New Canadian Food Labelling Regulations

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Effective since December 14, 2016

It is now official: after years of consultations and discussions, the new Canadian food labelling regulations, based on the latest scientific evidence, have finally passed legislation. They are in force since the day of their publication in Canada Gazette part II, on December 14, 2016.

Overall, the objective of the government is to make the information on food labels more useful and easier to read. Thus, Canadians would be able to make informed choices about the food they consume, and better tooled to maintain or improve their health.

The regulatory modifications will change the content and aspect of ingredient lists and nutrition labelling. With respect to ingredient lists, the modifications are significant. In terms of content, two major changes are required:

  1. the grouping of sugars-based ingredients within parentheses after the word “sugars” in the ingredient list; and
  2. the ungrouping of food colour additives.

Under the new regulations, it will no longer be allowed to group the various food colour additives under the common name “colour”. The idea is to give more information to consumers with allergies or sensitivities to certain food colour additives.

As for the grouping of sugar-based ingredients (e.g. sugar, honey, glucose, fructose, malted barley, fruit juice concentrates, etc.), if the product contains two or more sugar-based ingredients, these will need to be listed individually, but grouped together, within parentheses, after the word “sugars”. The idea is that by grouping all sugar-based ingredients, and listing the combined sugars in the proper descending order of proportion by weight in the finished product, we will have a better sense of the proportion of sugar-based ingredients in the product. Sugar is a nutrient of public health concern, and Health Canada hopes that this new requirement will offer food manufacturers an incentive to reduce the total sugar content of their food products.

Also, several graphic enhancement features are now prescribed in the regulations to improve the legibility of ingredient lists. For example, ingredient lists will now need to appear in black print over a white or neutral background, and with both upper and lowercase letters, consistent with the Nutrition Facts table. Moreover, the main ingredients (also known as the first-generation ingredients) may voluntarily be separated with bullets (instead of commas) for an improved visual impact.

The figure below illustrates an ingredient list adapted to the new regulatory requirements.


As for the Nutrition Facts table (NFT), the new regulatory requirements include:

  1. more uniform serving size declarations: serving sizes will now be the consumer-friendly serving measure the closest to the regulated reference amounts. It should also be noted that the reference amounts for several food products have been revised.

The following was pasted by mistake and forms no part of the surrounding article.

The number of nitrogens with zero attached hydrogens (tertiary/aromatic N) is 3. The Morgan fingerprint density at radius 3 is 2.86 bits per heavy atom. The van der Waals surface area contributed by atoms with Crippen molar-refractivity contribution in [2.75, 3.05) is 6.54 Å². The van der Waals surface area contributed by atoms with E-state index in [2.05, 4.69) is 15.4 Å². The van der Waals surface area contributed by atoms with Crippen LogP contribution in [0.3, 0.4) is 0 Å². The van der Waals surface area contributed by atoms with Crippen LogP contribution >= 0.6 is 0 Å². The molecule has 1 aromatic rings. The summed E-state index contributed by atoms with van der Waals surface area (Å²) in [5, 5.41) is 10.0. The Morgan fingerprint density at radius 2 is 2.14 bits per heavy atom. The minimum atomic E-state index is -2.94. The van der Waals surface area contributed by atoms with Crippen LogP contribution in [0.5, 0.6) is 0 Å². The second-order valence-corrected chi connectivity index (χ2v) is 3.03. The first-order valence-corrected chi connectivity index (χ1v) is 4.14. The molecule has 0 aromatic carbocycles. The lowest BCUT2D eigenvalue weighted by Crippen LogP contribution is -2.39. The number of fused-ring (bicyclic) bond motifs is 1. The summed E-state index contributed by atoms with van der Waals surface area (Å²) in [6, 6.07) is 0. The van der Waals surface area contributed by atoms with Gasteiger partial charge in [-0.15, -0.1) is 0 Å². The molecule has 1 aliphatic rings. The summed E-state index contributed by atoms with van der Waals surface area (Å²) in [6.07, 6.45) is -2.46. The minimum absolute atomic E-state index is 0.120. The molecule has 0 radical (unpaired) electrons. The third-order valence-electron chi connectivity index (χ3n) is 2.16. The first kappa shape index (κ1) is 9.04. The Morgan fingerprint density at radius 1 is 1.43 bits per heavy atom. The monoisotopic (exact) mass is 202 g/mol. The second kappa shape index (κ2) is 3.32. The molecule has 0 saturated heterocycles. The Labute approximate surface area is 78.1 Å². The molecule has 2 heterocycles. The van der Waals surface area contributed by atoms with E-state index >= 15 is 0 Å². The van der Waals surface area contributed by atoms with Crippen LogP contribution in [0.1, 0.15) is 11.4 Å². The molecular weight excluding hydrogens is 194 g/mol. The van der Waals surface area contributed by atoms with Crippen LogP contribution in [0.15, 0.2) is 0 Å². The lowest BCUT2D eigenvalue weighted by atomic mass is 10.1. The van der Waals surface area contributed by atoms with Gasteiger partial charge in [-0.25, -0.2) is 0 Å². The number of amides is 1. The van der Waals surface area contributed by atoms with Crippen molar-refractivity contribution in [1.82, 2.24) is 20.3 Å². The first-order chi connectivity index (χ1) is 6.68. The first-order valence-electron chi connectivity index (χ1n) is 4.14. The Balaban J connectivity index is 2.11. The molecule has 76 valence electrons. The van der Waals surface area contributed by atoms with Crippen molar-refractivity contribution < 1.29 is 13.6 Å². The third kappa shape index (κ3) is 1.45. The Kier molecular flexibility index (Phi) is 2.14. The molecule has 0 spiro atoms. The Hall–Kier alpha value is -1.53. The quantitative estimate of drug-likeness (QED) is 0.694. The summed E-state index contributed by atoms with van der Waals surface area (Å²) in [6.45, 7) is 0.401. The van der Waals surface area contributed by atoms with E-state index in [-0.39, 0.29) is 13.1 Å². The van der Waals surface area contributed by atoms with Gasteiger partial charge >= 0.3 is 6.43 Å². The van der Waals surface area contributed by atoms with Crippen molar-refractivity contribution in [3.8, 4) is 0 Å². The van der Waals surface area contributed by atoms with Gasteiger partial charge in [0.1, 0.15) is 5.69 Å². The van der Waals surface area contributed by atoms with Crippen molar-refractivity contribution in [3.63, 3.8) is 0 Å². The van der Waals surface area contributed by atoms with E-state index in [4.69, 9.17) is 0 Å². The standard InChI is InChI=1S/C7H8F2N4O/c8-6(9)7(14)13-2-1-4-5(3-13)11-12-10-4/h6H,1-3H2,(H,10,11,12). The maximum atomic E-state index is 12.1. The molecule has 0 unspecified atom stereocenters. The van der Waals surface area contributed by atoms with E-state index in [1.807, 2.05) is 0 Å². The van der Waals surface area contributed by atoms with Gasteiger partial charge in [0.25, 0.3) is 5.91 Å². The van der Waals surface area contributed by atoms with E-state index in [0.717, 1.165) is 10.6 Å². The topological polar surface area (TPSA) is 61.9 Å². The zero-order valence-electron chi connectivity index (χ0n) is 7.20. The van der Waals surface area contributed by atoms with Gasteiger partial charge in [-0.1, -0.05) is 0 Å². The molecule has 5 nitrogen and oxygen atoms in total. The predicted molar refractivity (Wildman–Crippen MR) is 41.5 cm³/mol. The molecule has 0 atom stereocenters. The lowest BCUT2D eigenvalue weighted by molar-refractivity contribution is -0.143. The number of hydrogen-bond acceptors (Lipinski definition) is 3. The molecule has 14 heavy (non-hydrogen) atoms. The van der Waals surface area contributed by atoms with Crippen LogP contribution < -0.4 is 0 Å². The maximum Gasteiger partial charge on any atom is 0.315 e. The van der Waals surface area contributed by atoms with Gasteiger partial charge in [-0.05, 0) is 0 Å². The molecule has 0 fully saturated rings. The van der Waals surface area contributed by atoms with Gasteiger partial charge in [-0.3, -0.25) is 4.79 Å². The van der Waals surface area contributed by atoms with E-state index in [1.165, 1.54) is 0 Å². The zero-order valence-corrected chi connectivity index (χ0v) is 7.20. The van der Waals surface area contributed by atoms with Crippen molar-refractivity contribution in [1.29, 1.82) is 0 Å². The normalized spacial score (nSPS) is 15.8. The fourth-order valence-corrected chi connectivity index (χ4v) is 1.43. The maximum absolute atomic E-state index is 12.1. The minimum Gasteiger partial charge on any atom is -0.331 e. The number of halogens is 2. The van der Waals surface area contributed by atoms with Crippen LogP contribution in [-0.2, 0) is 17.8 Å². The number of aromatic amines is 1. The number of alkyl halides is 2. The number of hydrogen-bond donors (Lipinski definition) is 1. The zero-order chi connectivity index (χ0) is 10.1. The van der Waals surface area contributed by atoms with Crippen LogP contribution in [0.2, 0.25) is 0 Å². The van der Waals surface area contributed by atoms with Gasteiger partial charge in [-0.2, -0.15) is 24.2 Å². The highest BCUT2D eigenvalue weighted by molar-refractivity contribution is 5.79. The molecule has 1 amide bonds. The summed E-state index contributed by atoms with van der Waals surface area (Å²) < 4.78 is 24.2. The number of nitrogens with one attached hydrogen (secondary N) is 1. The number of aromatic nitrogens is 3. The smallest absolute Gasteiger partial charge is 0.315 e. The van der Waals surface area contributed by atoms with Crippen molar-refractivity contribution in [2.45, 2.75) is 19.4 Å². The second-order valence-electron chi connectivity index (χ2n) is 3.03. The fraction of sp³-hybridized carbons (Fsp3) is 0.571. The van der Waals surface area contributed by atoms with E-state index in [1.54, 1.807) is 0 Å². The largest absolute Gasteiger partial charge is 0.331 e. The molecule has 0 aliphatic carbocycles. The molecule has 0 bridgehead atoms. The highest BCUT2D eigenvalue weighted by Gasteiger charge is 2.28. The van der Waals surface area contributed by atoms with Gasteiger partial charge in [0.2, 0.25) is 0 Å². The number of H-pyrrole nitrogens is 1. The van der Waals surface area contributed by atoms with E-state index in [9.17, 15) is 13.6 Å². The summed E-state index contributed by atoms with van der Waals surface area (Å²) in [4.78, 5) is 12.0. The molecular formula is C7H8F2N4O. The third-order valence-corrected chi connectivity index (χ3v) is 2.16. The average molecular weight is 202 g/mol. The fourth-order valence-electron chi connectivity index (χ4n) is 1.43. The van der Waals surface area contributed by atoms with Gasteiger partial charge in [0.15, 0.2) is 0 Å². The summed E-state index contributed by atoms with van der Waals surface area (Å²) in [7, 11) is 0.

2. the addition of potassium in the list of core mandatory nutrients.
  3. the removal of vitamins A and C from the list of core mandatory nutrients, as these are not considered nutrients of public health concern.
  4. the addition of a percent daily value for sugars.
  5. the elimination of the daily value for carbohydrates.
  6. the declaration of the amounts of mineral nutrients (and vitamins, if applicable) in both absolute amounts (e.g. mg or mcg) and as a percentage of the daily value.
  7. a change in the order of declaration of the nutrients, to group those providing Calories below the declaration of Calories, followed by the other nutrients (sodium, cholesterol, and vitamins and minerals) further below.
  8. the addition of a footnote at the bottom explaining that 5% or less of a daily value is considered a little, and 15% or more is considered a lot.

The figure below illustrates differences between the original and new Nutrition Facts table (NFT).


Finally, the new regulations allow:

  • for approved nutrient content and health claims to be made on prepackaged fresh fruits and vegetables without additional labelling requirements (i.e. without triggering the requirement to display a nutrition facts table on the package).
  • a new health claim, subject to several conditions, on the labels of most fresh, frozen, canned or dried fruits and vegetables: “A healthy diet rich in a variety of vegetables and fruits may help reduce the risk of heart disease.”

The new regulations are effective since December 14, but food manufacturers have until December 14, 2021 to destock their current labels, and comply with the new regulatory requirements.

ACC Label will be presenting a seminar on the new regulatory requirements on Thursday, February 9, 2017. Anyone interested in the event, organized by the CIBÎM (Conseil des Industries bioalimentaires de l’Île de Montréal), may obtain information from the CIBÎM. The CIBÎM presentation will be held in French. Upon request, ACC Label will be happy to translate its presentation for English organizations.

Anyone needing assistance with their Canadian labelling needs should fill the “Request a quote” form on ACC Label’s website.

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